at Bowood, and (1834) a similar number for the Duke of Sutherland at Trentham Hall. Venice and its neighbourhood, and the Italian lakes, with an occasional view on the Medway and the coast of France, employed his pencil till 1837, when he exhibited ‘On the Scheld, near Leiskenshoeck—Squally Day,’ and the works of the following years show an extension of his travels to Avignon, Ancona, Amalfi, and Naples. From 1844 to 1848 the subjects of his exhibited pictures were principally Dutch, and included ‘The Day after the Wreck; A Dutch East Indiaman on Shore on the Ooster Schelde; Zierikree in the distance’ (1844); and ‘Dutch Boats running into Saardam—Amsterdam in the distance’ (1845); but he also exhibited some Italian scenes like ‘Il Ponte Rotto, Rome’ (1846), and ‘Naples’ (1847), besides a battle-piece, ‘The Capture of El Gamo by H. M. sloop Speedy (Lord Cochrane)’ (1845), and ‘French Troops (1796) fording the Margra’ (1847), painted for the Earl of Ellesmere.
In 1840 he was recommended country air for his health, and rented a cottage at Northaw in Hertfordshire, near the residence of his friend, Joseph Marryat (the brother of Captain Marryat, the novelist), and in 1846 he took a lodging at Hampstead. In 1847 he determined to take up permanent residence at Hampstead, and left 48 Mornington Place for The Green-hill, now the Hampstead Public Library. Here were painted some of his finest pictures, including ‘Tilbury Fort—Wind against Tide’ (1849), painted for Robert Stephenson, M.P.; ‘The Battle of Roveredo’ (1851), painted for J. D. Astley; ‘The Victory (with the body of Nelson on board) towed into Gibraltar after the Battle of Trafalgar’ (1853), painted for Sir Samuel Morton Peto; ‘The Pic du Midi’ (1854); and ‘The Abandoned,’ a large dismasted derelict, rolling in a heavy sea. It was painted for Thomas Baring, and is the most poetical of all his works, and also the most original, as at that time a picture without any figure or suggestion of human life was almost unknown. It was sent with two others to the Paris Exhibition of 1855, when Stanfield was awarded a gold medal of the first class, and was exhibited at the Royal Academy in 1856.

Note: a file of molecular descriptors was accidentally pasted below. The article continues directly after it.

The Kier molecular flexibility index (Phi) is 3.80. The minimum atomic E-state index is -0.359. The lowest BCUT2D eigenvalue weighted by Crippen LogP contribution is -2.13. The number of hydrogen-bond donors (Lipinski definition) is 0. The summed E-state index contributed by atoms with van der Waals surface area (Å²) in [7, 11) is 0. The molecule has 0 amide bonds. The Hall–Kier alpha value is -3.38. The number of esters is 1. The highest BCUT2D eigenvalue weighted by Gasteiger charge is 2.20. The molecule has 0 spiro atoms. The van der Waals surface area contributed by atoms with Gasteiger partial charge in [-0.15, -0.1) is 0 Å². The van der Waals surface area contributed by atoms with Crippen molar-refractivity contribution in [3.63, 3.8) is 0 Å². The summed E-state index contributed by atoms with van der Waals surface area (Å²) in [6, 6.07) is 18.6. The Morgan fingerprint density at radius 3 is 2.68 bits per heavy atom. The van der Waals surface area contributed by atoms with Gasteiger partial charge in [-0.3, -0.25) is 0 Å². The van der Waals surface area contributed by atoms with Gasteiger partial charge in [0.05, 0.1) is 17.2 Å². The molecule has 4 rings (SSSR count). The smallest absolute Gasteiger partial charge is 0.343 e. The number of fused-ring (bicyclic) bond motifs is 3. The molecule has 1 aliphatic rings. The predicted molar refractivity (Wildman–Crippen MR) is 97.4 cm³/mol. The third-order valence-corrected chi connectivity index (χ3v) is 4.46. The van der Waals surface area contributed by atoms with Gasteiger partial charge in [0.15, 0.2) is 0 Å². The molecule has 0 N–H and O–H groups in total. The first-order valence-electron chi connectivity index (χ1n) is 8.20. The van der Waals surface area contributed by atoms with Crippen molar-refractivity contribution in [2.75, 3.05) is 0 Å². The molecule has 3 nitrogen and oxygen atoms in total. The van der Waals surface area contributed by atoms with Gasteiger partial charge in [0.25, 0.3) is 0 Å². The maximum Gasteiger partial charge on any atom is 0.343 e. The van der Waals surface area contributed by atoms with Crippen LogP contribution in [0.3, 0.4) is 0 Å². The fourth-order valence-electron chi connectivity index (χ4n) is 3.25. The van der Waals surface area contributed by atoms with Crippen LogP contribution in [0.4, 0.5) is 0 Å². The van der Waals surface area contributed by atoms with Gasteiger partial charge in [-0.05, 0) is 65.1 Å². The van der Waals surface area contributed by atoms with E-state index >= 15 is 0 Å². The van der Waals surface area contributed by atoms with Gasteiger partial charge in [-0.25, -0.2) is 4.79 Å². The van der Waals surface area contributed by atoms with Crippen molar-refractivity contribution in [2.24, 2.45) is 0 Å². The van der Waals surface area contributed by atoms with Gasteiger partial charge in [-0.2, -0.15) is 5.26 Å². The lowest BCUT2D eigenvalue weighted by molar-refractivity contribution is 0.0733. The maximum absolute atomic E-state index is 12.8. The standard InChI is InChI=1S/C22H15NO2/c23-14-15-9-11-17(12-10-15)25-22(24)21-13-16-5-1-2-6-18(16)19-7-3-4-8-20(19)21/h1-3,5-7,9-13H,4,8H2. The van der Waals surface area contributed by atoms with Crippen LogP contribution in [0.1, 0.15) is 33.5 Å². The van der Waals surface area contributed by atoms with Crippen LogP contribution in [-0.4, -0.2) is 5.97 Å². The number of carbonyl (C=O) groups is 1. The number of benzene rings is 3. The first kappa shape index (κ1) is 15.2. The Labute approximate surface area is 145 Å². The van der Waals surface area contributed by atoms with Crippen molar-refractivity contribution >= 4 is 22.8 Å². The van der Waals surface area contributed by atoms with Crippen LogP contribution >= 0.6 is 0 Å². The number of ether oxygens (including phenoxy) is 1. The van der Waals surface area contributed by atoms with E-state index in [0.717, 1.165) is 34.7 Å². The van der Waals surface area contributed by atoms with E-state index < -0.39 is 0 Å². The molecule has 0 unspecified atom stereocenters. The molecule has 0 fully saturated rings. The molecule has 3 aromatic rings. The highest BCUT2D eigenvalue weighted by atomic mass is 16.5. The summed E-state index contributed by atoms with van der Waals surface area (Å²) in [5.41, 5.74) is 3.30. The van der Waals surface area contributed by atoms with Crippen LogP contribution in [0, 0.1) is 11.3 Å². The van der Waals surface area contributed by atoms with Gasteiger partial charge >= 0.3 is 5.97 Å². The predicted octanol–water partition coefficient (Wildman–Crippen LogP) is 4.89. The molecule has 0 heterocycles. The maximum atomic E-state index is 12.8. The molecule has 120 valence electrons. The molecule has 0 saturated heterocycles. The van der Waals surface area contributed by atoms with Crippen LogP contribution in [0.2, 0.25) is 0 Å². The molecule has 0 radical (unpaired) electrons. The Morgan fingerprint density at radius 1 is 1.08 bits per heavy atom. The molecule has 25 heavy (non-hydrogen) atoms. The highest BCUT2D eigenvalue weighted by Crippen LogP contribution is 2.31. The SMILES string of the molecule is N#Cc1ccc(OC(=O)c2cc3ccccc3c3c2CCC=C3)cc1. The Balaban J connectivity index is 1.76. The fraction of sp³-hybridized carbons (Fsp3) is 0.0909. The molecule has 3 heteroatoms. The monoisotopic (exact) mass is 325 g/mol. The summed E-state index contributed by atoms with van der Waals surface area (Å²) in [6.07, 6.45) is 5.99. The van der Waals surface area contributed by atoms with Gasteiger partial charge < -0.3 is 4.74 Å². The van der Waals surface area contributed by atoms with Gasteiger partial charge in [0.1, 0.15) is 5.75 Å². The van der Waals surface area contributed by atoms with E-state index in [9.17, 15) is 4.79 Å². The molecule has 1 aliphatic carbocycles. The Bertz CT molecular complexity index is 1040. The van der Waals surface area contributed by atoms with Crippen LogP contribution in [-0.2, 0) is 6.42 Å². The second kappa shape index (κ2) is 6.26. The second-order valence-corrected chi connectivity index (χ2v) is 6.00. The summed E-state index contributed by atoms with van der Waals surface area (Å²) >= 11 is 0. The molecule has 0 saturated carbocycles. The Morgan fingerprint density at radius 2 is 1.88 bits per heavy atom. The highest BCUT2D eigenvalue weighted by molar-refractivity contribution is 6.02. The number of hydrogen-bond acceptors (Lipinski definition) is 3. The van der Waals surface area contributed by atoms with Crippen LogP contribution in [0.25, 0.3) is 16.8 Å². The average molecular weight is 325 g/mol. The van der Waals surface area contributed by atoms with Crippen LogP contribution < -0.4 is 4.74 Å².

It was at Hampstead that many of Stanfield's happiest years were passed. Many of the meetings of the ‘Sketching Society’ were held here, and a large circle of literary and artistic friends, including Charles Dickens, Thackeray, Macready, John Forster, Sir Edwin Landseer, David Roberts, Samuel Lover, C. R. Leslie, and the two Chalons were frequent visitors at The Green-hill. In 1851 he made a somewhat lengthened tour with his wife and daughters in the south of France and the north of Spain, and made numerous sketches, from which many of his later pictures were produced.
In 1858 Stanfield went with his old friend David Roberts to Scotland, to receive his diploma as honorary member of the Scottish Academy, and in 1862 he was made chevalier of the Belgian order of Leopold. During the last ten years of his life his health, which had been much improved by his residence at Hampstead, began to fail again. He was obliged to withdraw in some measure from the society of his friends, and in 1864 he sustained a very severe blow by the death of David Roberts. Nevertheless his interest in his art never tired, and he continued to exhibit till his death on 18 March 1867, when his last picture, ‘A Skirmish off Heligoland,’ was hanging on the walls of the academy. He died at 6 Belsize Park Road, Hampstead, whither he had been compelled to remove from The Green-hill on account of some projected building operations. He was buried in the Roman catholic cemetery at Kensal Green, where a marble cross is erected to his memory. He was twice married (first, to Mary Hutchinson, and, secondly, to Rebecca Adcock), and had nine sons and three daughters, of whom four sons and two daughters survive. One of his sons, George Clarkson (see below), followed the art of his father with some success.
Stanfield attained a great reputation as a marine-painter, and was called the English Vandevelde. Professor Ruskin regarded him as ‘the leader of the English realists,’ and averred that he was ‘incomparably the noblest master of cloud-form of all our artists.’ He was a manly, sincere, and accomplished painter, with a keen sense of the picturesque and knowledge of sea, and sky, but he looked at nature with the eyes of a scene-painter, having too special regard to its spectacular qualities, so that few of his works, except ‘The Abandoned,’ are imbued with much poetical feeling. For these, and perhaps for other reasons, as a certain monotony in treatment and colour, the exhibition of a number of his pictures at the first winter exhibition of deceased masters at the Royal Academy (1870) did not advance his reputation, and it has never since risen to the level it attained in his lifetime. His friend Charles Dickens, in a charming memorial notice published by him in ‘All the Year Round’ (1 June 1867), calls him ‘the soul of frankness, generosity, and simplicity, the most loving and most lovable of men.’
In the National Gallery of British Art